Spring Home Improvement 2014

Appliances buying guide

By From page SHI8 | April 16, 2014

Check the yellow EnergyGuide label: This label helps you determine how much energy it takes to operate the model, compare the energy use of similar models, and estimate annual operating costs.

Think carefully about the size: While a larger model will obviously hold more clothes, it will also use more energy. On the other hand, a model that’s too small will require a lot more clothes washing. Energy Star qualified models are also available in stackable and under-the-counter designs, which fit in smaller spaces.

Choose a dryer with a moisture sensor: While Energy Star does not label dryers, you can reduce your dryer’s energy use by choosing a model with a moisture sensor. This feature automatically shuts off the machine when clothes are dry, which saves energy and reduces wear and tear on your clothes caused by over-drying.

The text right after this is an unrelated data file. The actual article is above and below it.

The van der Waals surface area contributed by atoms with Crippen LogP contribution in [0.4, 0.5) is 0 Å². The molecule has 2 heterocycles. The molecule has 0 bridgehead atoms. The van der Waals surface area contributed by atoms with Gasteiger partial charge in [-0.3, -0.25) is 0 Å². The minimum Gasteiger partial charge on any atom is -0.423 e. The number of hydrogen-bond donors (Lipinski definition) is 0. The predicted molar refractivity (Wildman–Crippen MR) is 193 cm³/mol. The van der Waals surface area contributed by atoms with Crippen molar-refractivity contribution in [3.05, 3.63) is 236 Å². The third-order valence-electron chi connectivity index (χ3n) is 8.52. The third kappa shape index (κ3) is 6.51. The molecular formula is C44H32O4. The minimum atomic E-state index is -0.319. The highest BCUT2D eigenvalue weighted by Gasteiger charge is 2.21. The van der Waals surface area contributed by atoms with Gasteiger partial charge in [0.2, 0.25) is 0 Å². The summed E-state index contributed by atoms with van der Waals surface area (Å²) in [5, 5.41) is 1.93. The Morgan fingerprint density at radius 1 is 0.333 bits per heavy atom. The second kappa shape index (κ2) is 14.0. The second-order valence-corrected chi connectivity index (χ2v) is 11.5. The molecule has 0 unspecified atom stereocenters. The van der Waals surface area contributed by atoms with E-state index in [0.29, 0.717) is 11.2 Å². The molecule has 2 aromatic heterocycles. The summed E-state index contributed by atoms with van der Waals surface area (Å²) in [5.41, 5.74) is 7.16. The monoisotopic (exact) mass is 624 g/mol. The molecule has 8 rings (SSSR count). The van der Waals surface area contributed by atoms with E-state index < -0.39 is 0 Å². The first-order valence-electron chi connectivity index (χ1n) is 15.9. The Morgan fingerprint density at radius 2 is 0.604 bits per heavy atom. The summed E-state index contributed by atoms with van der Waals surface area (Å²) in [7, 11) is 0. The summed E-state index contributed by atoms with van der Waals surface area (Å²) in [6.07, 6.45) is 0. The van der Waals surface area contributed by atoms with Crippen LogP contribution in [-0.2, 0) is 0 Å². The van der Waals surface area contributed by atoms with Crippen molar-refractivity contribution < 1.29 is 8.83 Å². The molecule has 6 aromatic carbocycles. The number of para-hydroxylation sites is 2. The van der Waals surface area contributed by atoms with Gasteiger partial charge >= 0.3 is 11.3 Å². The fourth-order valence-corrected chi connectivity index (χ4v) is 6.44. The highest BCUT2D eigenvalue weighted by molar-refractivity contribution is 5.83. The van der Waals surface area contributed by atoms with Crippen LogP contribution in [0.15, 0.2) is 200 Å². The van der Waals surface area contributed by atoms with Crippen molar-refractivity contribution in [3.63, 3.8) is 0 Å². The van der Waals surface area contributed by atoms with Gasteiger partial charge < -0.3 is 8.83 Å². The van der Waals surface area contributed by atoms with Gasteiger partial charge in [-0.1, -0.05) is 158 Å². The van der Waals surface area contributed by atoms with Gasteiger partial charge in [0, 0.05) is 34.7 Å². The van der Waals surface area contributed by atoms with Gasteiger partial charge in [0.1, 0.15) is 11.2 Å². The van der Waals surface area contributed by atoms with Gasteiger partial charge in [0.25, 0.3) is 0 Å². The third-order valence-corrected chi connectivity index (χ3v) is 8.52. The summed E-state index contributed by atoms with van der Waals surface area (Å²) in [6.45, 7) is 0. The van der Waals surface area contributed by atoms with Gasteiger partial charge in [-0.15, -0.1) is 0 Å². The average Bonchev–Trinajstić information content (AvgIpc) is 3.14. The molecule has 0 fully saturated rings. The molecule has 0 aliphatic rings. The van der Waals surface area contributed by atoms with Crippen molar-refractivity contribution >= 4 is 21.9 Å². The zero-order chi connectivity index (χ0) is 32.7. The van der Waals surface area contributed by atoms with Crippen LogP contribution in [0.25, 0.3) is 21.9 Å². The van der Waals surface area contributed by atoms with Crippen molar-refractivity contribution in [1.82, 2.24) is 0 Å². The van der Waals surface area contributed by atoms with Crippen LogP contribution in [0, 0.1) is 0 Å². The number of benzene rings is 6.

Choose a model with a high Modified Energy Factor and a low Water Factor: Modified Energy Factor is a measure of energy efficiency that considers the energy used by the washer, the energy used to heat the water and the energy used to run the dryer. The higher the MEF, the more energy efficient the clothes washer. Water Factor measures water efficiency in gallons of water consumed per cubic foot of capacity. The lower the WF, the more water efficient the clothes washer.

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